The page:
A test of the integrity of the vestibular system: the subject, seated in a revolving chair, is rotated to the right 10 times with eyes closed; then with the arm held horizontal, the right index finger is brought in touch with the tip of the examiner's finger; the arm is then raised vertically and the subject is instructed to touch the examiner's finger on bringing the arm once more to the horizontal; if the vestibular apparatus is normal, the finger will be brought down several inches to the right of the examiner's finger; the reverse is true on rotation to the left. In cerebellar disease, a patient attempting to reach a point with the finger will overshoot it. The test is also used in connection with caloric stimulation. In some vestibular disorders, past-pointing occurs without rotation or caloric stimulation.
The inability to place a finger or some other part of the body accurately on a selected point; seen esp. in cerebellar disorders.
past-pointingA physical sign in disease of the CEREBELLUM in which, if the eyes are closed, a pointing finger overshoots its intended mark towards the side of the cerebellar damage.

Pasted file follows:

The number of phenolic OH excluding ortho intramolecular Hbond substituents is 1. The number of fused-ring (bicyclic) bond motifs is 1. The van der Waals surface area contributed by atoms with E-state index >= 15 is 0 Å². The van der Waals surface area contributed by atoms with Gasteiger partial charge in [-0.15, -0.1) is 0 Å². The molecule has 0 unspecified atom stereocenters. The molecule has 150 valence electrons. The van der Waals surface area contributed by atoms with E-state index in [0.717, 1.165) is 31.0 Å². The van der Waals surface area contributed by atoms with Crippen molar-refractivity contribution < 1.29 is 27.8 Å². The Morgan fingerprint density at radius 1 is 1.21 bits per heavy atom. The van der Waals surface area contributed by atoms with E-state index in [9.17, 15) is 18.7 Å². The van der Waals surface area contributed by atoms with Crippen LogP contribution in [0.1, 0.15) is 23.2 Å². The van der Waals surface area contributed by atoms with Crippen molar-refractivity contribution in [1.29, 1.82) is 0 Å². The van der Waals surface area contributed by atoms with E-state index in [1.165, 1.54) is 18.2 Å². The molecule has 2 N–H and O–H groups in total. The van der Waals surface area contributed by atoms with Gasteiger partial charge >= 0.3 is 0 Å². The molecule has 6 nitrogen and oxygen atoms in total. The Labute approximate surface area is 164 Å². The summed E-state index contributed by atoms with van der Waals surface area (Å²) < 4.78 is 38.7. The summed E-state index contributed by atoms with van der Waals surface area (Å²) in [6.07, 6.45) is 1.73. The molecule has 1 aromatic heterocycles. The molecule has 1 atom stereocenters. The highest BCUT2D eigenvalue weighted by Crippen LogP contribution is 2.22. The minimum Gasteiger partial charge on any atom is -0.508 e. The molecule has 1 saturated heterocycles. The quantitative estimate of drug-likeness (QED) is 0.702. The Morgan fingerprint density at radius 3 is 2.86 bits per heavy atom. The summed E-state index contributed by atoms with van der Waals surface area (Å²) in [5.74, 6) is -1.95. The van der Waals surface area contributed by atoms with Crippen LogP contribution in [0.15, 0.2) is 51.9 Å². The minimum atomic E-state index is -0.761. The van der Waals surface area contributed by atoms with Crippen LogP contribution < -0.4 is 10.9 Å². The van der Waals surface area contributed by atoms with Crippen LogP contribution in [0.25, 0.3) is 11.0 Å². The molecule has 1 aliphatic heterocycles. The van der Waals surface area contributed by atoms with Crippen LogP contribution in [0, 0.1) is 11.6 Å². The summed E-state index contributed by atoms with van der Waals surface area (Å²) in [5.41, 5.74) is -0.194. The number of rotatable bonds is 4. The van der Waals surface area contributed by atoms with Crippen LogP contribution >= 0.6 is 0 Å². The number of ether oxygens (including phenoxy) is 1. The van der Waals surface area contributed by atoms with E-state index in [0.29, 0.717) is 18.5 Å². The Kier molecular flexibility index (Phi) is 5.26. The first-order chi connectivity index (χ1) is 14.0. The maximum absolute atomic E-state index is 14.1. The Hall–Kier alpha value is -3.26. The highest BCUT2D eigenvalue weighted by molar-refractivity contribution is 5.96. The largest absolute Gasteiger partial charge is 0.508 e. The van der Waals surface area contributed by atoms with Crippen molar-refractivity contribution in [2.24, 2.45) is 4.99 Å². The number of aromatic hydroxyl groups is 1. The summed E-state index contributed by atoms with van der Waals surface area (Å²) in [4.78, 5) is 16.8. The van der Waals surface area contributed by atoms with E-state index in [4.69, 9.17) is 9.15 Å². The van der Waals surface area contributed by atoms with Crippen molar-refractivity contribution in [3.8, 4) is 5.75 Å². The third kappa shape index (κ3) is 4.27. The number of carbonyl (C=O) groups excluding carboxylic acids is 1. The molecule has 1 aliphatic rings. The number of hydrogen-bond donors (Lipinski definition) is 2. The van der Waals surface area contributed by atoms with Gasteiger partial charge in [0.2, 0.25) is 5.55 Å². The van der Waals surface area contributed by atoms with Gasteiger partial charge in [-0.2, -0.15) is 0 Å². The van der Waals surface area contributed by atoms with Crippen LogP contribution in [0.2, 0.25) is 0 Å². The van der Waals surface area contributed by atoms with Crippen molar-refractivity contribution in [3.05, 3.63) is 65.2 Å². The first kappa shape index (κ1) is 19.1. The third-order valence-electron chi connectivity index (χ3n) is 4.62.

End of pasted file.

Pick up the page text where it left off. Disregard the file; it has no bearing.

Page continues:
Misjudging the location of an object and pointing too far in the same direction in which the object was displaced when presented monocularly in the direction of action of a recently paralysed extraocular muscle. Example: if the left lateral rectus is paralysed and the left eye attempts (the right eye being occluded) to look at an object to the left, that object will be thought to be located further to the side than it actually is, as shown, for example, by the patient pointing a finger. See localization; false projection; incomitant strabismus.